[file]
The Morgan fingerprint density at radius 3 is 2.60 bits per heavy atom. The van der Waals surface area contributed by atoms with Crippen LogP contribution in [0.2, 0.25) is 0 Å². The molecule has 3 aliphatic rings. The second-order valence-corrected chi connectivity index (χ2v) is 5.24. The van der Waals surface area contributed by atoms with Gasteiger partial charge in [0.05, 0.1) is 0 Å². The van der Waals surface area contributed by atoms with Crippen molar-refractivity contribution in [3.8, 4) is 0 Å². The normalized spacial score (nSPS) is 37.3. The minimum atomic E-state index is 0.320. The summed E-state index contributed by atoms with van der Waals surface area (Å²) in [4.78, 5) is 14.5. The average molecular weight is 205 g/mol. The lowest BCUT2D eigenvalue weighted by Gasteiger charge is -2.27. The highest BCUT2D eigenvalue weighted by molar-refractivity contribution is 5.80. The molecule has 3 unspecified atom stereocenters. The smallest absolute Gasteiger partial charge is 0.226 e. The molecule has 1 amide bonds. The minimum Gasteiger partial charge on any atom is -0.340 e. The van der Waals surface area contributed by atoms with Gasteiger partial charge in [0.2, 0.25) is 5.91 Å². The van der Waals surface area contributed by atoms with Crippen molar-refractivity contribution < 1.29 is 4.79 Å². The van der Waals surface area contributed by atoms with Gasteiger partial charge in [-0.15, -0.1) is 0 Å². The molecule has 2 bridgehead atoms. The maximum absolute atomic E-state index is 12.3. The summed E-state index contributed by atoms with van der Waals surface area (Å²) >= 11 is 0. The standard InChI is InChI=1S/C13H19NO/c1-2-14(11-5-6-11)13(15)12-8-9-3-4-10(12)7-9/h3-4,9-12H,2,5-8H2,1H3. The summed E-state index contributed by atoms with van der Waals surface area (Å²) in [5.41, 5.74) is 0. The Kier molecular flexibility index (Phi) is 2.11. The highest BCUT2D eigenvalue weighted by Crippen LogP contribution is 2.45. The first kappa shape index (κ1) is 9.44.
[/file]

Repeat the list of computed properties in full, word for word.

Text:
The Morgan fingerprint density at radius 3 is 2.60 bits per heavy atom. The van der Waals surface area contributed by atoms with Crippen LogP contribution in [0.2, 0.25) is 0 Å². The molecule has 3 aliphatic rings. The second-order valence-corrected chi connectivity index (χ2v) is 5.24. The van der Waals surface area contributed by atoms with Gasteiger partial charge in [0.05, 0.1) is 0 Å². The van der Waals surface area contributed by atoms with Crippen molar-refractivity contribution in [3.8, 4) is 0 Å². The normalized spacial score (nSPS) is 37.3. The minimum atomic E-state index is 0.320. The summed E-state index contributed by atoms with van der Waals surface area (Å²) in [4.78, 5) is 14.5. The average molecular weight is 205 g/mol. The lowest BCUT2D eigenvalue weighted by Gasteiger charge is -2.27. The highest BCUT2D eigenvalue weighted by molar-refractivity contribution is 5.80. The molecule has 3 unspecified atom stereocenters. The smallest absolute Gasteiger partial charge is 0.226 e. The molecule has 1 amide bonds. The minimum Gasteiger partial charge on any atom is -0.340 e. The van der Waals surface area contributed by atoms with Gasteiger partial charge in [0.2, 0.25) is 5.91 Å². The van der Waals surface area contributed by atoms with Crippen molar-refractivity contribution < 1.29 is 4.79 Å². The van der Waals surface area contributed by atoms with Gasteiger partial charge in [-0.15, -0.1) is 0 Å². The molecule has 2 bridgehead atoms. The maximum absolute atomic E-state index is 12.3. The summed E-state index contributed by atoms with van der Waals surface area (Å²) >= 11 is 0. The standard InChI is InChI=1S/C13H19NO/c1-2-14(11-5-6-11)13(15)12-8-9-3-4-10(12)7-9/h3-4,9-12H,2,5-8H2,1H3. The summed E-state index contributed by atoms with van der Waals surface area (Å²) in [5.41, 5.74) is 0. The Kier molecular flexibility index (Phi) is 2.11. The highest BCUT2D eigenvalue weighted by Crippen LogP contribution is 2.45. The first kappa shape index (κ1) is 9.44.